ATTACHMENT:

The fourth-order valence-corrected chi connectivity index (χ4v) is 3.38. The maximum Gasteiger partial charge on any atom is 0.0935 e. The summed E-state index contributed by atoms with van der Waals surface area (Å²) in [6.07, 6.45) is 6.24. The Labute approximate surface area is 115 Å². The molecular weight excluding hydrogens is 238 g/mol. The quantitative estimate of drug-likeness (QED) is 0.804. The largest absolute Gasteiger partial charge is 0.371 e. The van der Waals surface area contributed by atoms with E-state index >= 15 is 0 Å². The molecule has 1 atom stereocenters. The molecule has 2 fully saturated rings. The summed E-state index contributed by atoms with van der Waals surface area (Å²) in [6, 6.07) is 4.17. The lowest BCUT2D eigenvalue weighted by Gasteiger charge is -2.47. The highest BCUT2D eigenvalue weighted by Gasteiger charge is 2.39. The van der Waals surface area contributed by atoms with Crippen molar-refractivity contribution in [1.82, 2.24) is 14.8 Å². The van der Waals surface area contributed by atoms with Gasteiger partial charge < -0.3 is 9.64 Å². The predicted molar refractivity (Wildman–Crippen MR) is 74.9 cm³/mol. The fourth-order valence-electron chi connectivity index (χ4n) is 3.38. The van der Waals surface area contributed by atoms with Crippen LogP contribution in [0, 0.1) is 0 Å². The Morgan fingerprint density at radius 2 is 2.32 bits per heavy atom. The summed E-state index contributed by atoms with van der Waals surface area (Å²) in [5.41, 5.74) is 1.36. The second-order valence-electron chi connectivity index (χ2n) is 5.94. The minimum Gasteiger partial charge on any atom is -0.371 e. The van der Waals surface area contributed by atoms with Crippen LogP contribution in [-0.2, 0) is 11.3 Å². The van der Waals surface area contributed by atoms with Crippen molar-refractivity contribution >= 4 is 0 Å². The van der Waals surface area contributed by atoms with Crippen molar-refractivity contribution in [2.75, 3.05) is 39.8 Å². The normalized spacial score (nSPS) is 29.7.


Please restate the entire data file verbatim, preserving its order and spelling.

The fourth-order valence-corrected chi connectivity index (χ4v) is 3.38. The maximum Gasteiger partial charge on any atom is 0.0935 e. The summed E-state index contributed by atoms with van der Waals surface area (Å²) in [6.07, 6.45) is 6.24. The Labute approximate surface area is 115 Å². The molecular weight excluding hydrogens is 238 g/mol. The quantitative estimate of drug-likeness (QED) is 0.804. The largest absolute Gasteiger partial charge is 0.371 e. The van der Waals surface area contributed by atoms with E-state index >= 15 is 0 Å². The molecule has 1 atom stereocenters. The molecule has 2 fully saturated rings. The summed E-state index contributed by atoms with van der Waals surface area (Å²) in [6, 6.07) is 4.17. The lowest BCUT2D eigenvalue weighted by Gasteiger charge is -2.47. The highest BCUT2D eigenvalue weighted by Gasteiger charge is 2.39. The van der Waals surface area contributed by atoms with Crippen molar-refractivity contribution in [1.82, 2.24) is 14.8 Å². The van der Waals surface area contributed by atoms with Gasteiger partial charge < -0.3 is 9.64 Å². The predicted molar refractivity (Wildman–Crippen MR) is 74.9 cm³/mol. The fourth-order valence-electron chi connectivity index (χ4n) is 3.38. The van der Waals surface area contributed by atoms with Crippen LogP contribution in [0, 0.1) is 0 Å². The Morgan fingerprint density at radius 2 is 2.32 bits per heavy atom. The summed E-state index contributed by atoms with van der Waals surface area (Å²) in [5.41, 5.74) is 1.36. The second-order valence-electron chi connectivity index (χ2n) is 5.94. The minimum Gasteiger partial charge on any atom is -0.371 e. The van der Waals surface area contributed by atoms with Crippen LogP contribution in [-0.2, 0) is 11.3 Å². The van der Waals surface area contributed by atoms with Crippen molar-refractivity contribution >= 4 is 0 Å². The van der Waals surface area contributed by atoms with Crippen molar-refractivity contribution in [2.75, 3.05) is 39.8 Å². The normalized spacial score (nSPS) is 29.7.